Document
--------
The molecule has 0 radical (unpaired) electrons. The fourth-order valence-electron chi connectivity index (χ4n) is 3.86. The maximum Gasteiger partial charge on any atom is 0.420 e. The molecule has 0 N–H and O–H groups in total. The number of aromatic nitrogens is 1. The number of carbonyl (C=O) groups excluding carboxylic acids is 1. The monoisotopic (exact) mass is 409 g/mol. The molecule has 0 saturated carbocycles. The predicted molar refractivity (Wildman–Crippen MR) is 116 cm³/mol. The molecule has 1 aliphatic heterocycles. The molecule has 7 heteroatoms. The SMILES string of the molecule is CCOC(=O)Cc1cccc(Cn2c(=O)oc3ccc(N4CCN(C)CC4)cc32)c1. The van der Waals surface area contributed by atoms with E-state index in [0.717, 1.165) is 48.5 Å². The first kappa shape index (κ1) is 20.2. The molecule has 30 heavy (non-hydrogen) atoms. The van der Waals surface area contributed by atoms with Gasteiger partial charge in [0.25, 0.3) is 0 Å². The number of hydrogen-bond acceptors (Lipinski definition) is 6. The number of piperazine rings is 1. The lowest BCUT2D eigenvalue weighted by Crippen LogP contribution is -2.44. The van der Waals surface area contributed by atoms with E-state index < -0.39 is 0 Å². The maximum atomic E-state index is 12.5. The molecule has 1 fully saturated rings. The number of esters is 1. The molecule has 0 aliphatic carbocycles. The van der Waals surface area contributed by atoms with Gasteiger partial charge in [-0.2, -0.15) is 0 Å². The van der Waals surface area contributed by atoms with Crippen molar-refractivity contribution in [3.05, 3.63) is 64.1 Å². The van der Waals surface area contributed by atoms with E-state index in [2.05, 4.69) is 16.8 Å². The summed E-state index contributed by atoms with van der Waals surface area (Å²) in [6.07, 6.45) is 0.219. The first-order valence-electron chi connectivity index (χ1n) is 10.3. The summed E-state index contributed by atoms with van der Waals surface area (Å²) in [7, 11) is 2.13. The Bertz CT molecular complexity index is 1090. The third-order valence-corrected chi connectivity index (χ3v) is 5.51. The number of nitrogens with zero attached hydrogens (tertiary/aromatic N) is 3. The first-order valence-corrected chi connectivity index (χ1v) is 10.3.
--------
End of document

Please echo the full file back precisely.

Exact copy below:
The molecule has 0 radical (unpaired) electrons. The fourth-order valence-electron chi connectivity index (χ4n) is 3.86. The maximum Gasteiger partial charge on any atom is 0.420 e. The molecule has 0 N–H and O–H groups in total. The number of aromatic nitrogens is 1. The number of carbonyl (C=O) groups excluding carboxylic acids is 1. The monoisotopic (exact) mass is 409 g/mol. The molecule has 0 saturated carbocycles. The predicted molar refractivity (Wildman–Crippen MR) is 116 cm³/mol. The molecule has 1 aliphatic heterocycles. The molecule has 7 heteroatoms. The SMILES string of the molecule is CCOC(=O)Cc1cccc(Cn2c(=O)oc3ccc(N4CCN(C)CC4)cc32)c1. The van der Waals surface area contributed by atoms with E-state index in [0.717, 1.165) is 48.5 Å². The first kappa shape index (κ1) is 20.2. The molecule has 30 heavy (non-hydrogen) atoms. The van der Waals surface area contributed by atoms with Gasteiger partial charge in [0.25, 0.3) is 0 Å². The number of hydrogen-bond acceptors (Lipinski definition) is 6. The number of piperazine rings is 1. The lowest BCUT2D eigenvalue weighted by Crippen LogP contribution is -2.44. The van der Waals surface area contributed by atoms with E-state index < -0.39 is 0 Å². The maximum atomic E-state index is 12.5. The molecule has 1 fully saturated rings. The number of esters is 1. The molecule has 0 aliphatic carbocycles. The van der Waals surface area contributed by atoms with Gasteiger partial charge in [-0.2, -0.15) is 0 Å². The van der Waals surface area contributed by atoms with Crippen molar-refractivity contribution in [3.05, 3.63) is 64.1 Å². The van der Waals surface area contributed by atoms with E-state index in [2.05, 4.69) is 16.8 Å². The summed E-state index contributed by atoms with van der Waals surface area (Å²) in [6.07, 6.45) is 0.219. The first-order valence-electron chi connectivity index (χ1n) is 10.3. The summed E-state index contributed by atoms with van der Waals surface area (Å²) in [7, 11) is 2.13. The Bertz CT molecular complexity index is 1090. The third-order valence-corrected chi connectivity index (χ3v) is 5.51. The number of nitrogens with zero attached hydrogens (tertiary/aromatic N) is 3. The first-order valence-corrected chi connectivity index (χ1v) is 10.3.